6BR Highpower & Prone Rifle
Big Al's Custom-Grade 6BR High-Power "Hammer"
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We know many of our readers use 6BRs in High-Power Competition. Here is Big Al's "Hammer", a top-of-the-line iron-sighted 6mm BR position rifle. Al sent us this report on his handsome new High-Power Comp gun:
"My 6 BR project could have only happened with the help, patience and support of High Master German Salazar of Miami, and a group of incredible craftsmen, artists and High-Power supporters including Mac Tilton of MT Guns, Alan and Dan Warner of Warner Tool Company, and Alex Sitman of Master Class Stocks.
Why 6mm BR Norma for High-Power?
My growing High-Power addiction was pushing the limits of my .223 Match AR. The Port Malabar Rifle and Pistol Clubs’ excellent 600-yard range in Melbourne, Florida convinced me that my skill level (Sharpshooter) required a "Hammer" for a mid-range course. German Salazar's success with his RPA Quadlite 6BRs convinced me that 6BR was the way to go.
I choose the Barnard 'P' action simply because it was a rock-solid action that's proven itself time and again in international competition. The Barnard features a reliable, adjustable trigger, and a strong, triple-lugged bolt. Al and Dan Warner did the machining, fitting a 29" stainless Kreiger barrel, with 1:8 twist and Palma contour. The Warners topped it off with their fine combo Iron-Sight, extended scope rail, and Warner-modified front RPA ladder sight.
On German's recommendation, I ordered a prone, High-Power match stock with an Anschutz hand-stop rail, and fully-adjustable buttstock from Master Class. My stock would be something special--a true custom. Alex Sitman asked for my height, arm length, and hand measurements, so the stock could be custom-fitted. The project took about seven months to get together, but I did get the stock order "in-line" at Alex's shop before the Warners were done with their metal work.
How It All Turned Out
The rifle displays incredible attention to detail, fit and finish. It fits my hand and arm length very well. Break-in went well and the last group of my first 50 handloads at 100 yards grouped very tightly. To my surprise, however, I didn't like the Barnard trigger initially. It felt mushy and the sear release seemed to vary from shot to shot. I consulted my mentor again, and Salazar told me it simply needed to be adjusted. We spent a short time working with the trigger. The trigger pull is excellent now--light, crisp and clean.
With bipod and scope, this rifle drills the X-Ring at 100 yards all day. Prone, with sling and iron sights, I know I'll be challenged at 600 yards--but I'm looking forward to improving my marksmanship now that I have a super-accurate rig. I wanted a 6BR so I could basically forget about the hardware and concentrate on the shooting. That's exactly what I got. When I have a chance to shoot it scoped for groups at 600 yards, I'm sure it'll be a tack-driver. For my iron sights and slung prone, I will only be limited by my ability to see the target with old eyes, and hold the sight picture steady. My 6BR project will shoot exactly where I hold it, and I know for sure I am still the weakest part of the equation.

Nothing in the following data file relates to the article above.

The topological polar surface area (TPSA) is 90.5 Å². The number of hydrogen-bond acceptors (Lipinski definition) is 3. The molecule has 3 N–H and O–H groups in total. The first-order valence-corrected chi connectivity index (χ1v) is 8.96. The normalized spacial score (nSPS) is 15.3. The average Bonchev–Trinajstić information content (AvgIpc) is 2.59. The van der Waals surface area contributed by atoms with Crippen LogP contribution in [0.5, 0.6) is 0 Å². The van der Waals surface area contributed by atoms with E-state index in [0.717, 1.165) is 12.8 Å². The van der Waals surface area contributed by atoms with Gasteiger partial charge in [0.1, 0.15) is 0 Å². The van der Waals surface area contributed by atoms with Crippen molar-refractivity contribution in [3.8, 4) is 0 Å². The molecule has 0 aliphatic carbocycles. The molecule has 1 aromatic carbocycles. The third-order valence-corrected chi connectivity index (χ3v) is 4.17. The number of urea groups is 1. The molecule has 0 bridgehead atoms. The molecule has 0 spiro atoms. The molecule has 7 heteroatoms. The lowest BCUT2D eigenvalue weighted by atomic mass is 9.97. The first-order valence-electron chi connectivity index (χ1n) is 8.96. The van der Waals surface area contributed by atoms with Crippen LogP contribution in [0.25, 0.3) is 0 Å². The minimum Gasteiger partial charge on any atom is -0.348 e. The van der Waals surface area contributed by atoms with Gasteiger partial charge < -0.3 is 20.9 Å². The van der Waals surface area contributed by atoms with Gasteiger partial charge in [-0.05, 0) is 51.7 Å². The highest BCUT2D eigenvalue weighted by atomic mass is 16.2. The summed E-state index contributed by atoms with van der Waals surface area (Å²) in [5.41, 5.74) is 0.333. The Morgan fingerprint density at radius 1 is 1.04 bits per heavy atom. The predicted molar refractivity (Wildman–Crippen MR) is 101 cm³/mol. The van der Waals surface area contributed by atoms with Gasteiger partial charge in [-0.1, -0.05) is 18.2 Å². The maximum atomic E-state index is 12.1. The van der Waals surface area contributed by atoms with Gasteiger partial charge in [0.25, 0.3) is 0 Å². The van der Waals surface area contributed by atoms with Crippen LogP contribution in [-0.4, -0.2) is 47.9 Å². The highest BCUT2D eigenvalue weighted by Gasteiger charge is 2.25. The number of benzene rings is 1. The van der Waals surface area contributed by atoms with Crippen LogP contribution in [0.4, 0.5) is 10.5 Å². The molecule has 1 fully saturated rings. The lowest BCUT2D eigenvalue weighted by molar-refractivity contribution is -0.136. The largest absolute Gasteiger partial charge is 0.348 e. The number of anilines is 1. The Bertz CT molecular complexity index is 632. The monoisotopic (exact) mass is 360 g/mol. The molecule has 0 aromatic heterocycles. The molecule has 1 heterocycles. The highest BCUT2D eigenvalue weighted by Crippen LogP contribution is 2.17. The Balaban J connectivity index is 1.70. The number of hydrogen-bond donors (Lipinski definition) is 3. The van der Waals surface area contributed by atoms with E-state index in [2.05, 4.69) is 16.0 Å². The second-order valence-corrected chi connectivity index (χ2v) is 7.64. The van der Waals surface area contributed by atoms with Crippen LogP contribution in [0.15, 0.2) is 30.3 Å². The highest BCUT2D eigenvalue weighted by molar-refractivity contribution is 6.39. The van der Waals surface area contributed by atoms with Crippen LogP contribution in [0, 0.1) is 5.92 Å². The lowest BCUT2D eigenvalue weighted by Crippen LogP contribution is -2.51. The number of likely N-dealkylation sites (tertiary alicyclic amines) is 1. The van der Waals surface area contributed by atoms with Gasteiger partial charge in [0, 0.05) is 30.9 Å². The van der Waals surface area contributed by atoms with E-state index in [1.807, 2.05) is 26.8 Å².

While I've been shooting for several decades, I started High-Power Competition three years ago, and I've been into it seriously for just two seasons. I feel comfortable writing about what I've personally found--the good and the bad. But I am not a Master, High Master, or even Expert. I'm proud to say that, by making consistent handloads, and getting back to basics--sight picture, firm position, and smooth trigger release--I've elevated myself to "Sharpshooter". Still, I'm really a "Beginner" in the 6BR realm, and I'm reluctant to give any advice other than "Solid Position, Good Sight Picture, Slow Easy Trigger Squeeze". I load with Sierra 107's, Hodgdon Varget, and CCI-BR4 Primers. I use Norma Brass and have been very satisfied with it. I know many shooters believe the primer pockets may hold up longer in Lapua Brass, but my Norma is working great so far.
I think beginners spend too much time thinking about "hardware", and not focusing on "software"--the shooting skills and mindset they need on the course. I think concentrating on good basic marksmanship is more important than buying every new gadget you see in the catalogs. And that's why it's important to go with proven, top-quality equipment, to eliminate the "hardware variables" that may confuse beginning shooters. I also know I need to spend more time on-range, and less time on-line. More "trigger time" and less computer keyboard time is my plan for the weeks ahead."
-- Big Al --
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